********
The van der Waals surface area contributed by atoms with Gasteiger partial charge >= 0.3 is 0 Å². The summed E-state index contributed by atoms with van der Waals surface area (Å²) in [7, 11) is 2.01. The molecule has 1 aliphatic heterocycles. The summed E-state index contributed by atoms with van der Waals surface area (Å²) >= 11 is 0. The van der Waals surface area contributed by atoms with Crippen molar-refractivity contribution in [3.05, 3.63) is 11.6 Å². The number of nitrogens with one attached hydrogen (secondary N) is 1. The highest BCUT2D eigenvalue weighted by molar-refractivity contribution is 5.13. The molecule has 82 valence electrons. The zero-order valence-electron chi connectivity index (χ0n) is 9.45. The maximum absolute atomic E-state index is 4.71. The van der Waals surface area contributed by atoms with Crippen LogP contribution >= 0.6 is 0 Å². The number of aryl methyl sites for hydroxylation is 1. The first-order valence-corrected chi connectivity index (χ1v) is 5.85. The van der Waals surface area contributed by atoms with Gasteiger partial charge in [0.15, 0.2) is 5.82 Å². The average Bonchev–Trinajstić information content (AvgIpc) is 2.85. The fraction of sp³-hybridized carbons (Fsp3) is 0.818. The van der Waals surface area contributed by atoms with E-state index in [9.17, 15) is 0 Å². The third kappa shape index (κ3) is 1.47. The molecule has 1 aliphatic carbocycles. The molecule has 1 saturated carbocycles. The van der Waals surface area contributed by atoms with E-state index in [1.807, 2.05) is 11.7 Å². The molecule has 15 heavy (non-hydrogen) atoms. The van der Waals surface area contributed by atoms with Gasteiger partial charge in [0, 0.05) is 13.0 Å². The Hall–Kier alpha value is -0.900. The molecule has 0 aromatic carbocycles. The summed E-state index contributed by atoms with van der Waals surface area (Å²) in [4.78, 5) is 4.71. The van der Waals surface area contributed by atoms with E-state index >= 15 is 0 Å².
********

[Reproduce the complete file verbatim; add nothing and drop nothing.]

The van der Waals surface area contributed by atoms with Gasteiger partial charge >= 0.3 is 0 Å². The summed E-state index contributed by atoms with van der Waals surface area (Å²) in [7, 11) is 2.01. The molecule has 1 aliphatic heterocycles. The summed E-state index contributed by atoms with van der Waals surface area (Å²) >= 11 is 0. The van der Waals surface area contributed by atoms with Crippen molar-refractivity contribution in [3.05, 3.63) is 11.6 Å². The number of nitrogens with one attached hydrogen (secondary N) is 1. The highest BCUT2D eigenvalue weighted by molar-refractivity contribution is 5.13. The molecule has 82 valence electrons. The zero-order valence-electron chi connectivity index (χ0n) is 9.45. The maximum absolute atomic E-state index is 4.71. The van der Waals surface area contributed by atoms with Crippen LogP contribution >= 0.6 is 0 Å². The number of aryl methyl sites for hydroxylation is 1. The first-order valence-corrected chi connectivity index (χ1v) is 5.85. The van der Waals surface area contributed by atoms with Gasteiger partial charge in [0.15, 0.2) is 5.82 Å². The average Bonchev–Trinajstić information content (AvgIpc) is 2.85. The fraction of sp³-hybridized carbons (Fsp3) is 0.818. The van der Waals surface area contributed by atoms with E-state index in [9.17, 15) is 0 Å². The third kappa shape index (κ3) is 1.47. The molecule has 1 aliphatic carbocycles. The molecule has 1 saturated carbocycles. The van der Waals surface area contributed by atoms with E-state index in [1.807, 2.05) is 11.7 Å². The molecule has 15 heavy (non-hydrogen) atoms. The van der Waals surface area contributed by atoms with Gasteiger partial charge in [0, 0.05) is 13.0 Å². The Hall–Kier alpha value is -0.900. The molecule has 0 aromatic carbocycles. The summed E-state index contributed by atoms with van der Waals surface area (Å²) in [4.78, 5) is 4.71. The van der Waals surface area contributed by atoms with E-state index >= 15 is 0 Å².